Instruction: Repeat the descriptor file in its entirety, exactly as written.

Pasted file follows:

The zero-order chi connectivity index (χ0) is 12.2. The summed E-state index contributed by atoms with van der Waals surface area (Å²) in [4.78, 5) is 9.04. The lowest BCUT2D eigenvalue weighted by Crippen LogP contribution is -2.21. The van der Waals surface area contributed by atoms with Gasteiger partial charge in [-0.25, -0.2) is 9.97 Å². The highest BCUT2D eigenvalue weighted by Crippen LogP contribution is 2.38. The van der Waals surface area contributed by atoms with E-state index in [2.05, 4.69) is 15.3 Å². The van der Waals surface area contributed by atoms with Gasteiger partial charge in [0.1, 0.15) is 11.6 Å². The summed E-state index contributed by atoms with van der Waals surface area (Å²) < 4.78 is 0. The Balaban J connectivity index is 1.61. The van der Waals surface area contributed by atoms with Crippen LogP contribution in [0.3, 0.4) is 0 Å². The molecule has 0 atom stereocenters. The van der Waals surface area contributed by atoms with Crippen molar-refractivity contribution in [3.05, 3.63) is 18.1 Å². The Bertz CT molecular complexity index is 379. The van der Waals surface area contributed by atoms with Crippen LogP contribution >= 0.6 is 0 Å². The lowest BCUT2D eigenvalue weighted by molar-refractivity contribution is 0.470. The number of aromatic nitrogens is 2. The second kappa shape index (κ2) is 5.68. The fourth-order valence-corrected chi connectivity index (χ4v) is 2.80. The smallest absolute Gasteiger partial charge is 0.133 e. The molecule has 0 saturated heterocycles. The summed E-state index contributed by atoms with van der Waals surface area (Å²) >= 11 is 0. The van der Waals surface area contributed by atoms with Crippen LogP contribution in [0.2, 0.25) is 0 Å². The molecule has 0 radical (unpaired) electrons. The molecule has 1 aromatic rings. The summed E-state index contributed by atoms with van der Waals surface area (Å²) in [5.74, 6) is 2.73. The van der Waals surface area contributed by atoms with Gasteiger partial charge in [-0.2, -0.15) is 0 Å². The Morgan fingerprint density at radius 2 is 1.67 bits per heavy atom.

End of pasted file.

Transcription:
The zero-order chi connectivity index (χ0) is 12.2. The summed E-state index contributed by atoms with van der Waals surface area (Å²) in [4.78, 5) is 9.04. The lowest BCUT2D eigenvalue weighted by Crippen LogP contribution is -2.21. The van der Waals surface area contributed by atoms with Gasteiger partial charge in [-0.25, -0.2) is 9.97 Å². The highest BCUT2D eigenvalue weighted by Crippen LogP contribution is 2.38. The van der Waals surface area contributed by atoms with E-state index in [2.05, 4.69) is 15.3 Å². The van der Waals surface area contributed by atoms with Gasteiger partial charge in [0.1, 0.15) is 11.6 Å². The summed E-state index contributed by atoms with van der Waals surface area (Å²) < 4.78 is 0. The Balaban J connectivity index is 1.61. The van der Waals surface area contributed by atoms with Crippen LogP contribution in [0.3, 0.4) is 0 Å². The molecule has 0 atom stereocenters. The van der Waals surface area contributed by atoms with Crippen molar-refractivity contribution in [3.05, 3.63) is 18.1 Å². The Bertz CT molecular complexity index is 379. The van der Waals surface area contributed by atoms with Crippen LogP contribution >= 0.6 is 0 Å². The lowest BCUT2D eigenvalue weighted by molar-refractivity contribution is 0.470. The number of aromatic nitrogens is 2. The second kappa shape index (κ2) is 5.68. The fourth-order valence-corrected chi connectivity index (χ4v) is 2.80. The smallest absolute Gasteiger partial charge is 0.133 e. The molecule has 0 saturated heterocycles. The summed E-state index contributed by atoms with van der Waals surface area (Å²) >= 11 is 0. The van der Waals surface area contributed by atoms with Crippen LogP contribution in [0.2, 0.25) is 0 Å². The molecule has 0 radical (unpaired) electrons. The molecule has 1 aromatic rings. The summed E-state index contributed by atoms with van der Waals surface area (Å²) in [5.74, 6) is 2.73. The van der Waals surface area contributed by atoms with Gasteiger partial charge in [-0.2, -0.15) is 0 Å². The Morgan fingerprint density at radius 2 is 1.67 bits per heavy atom.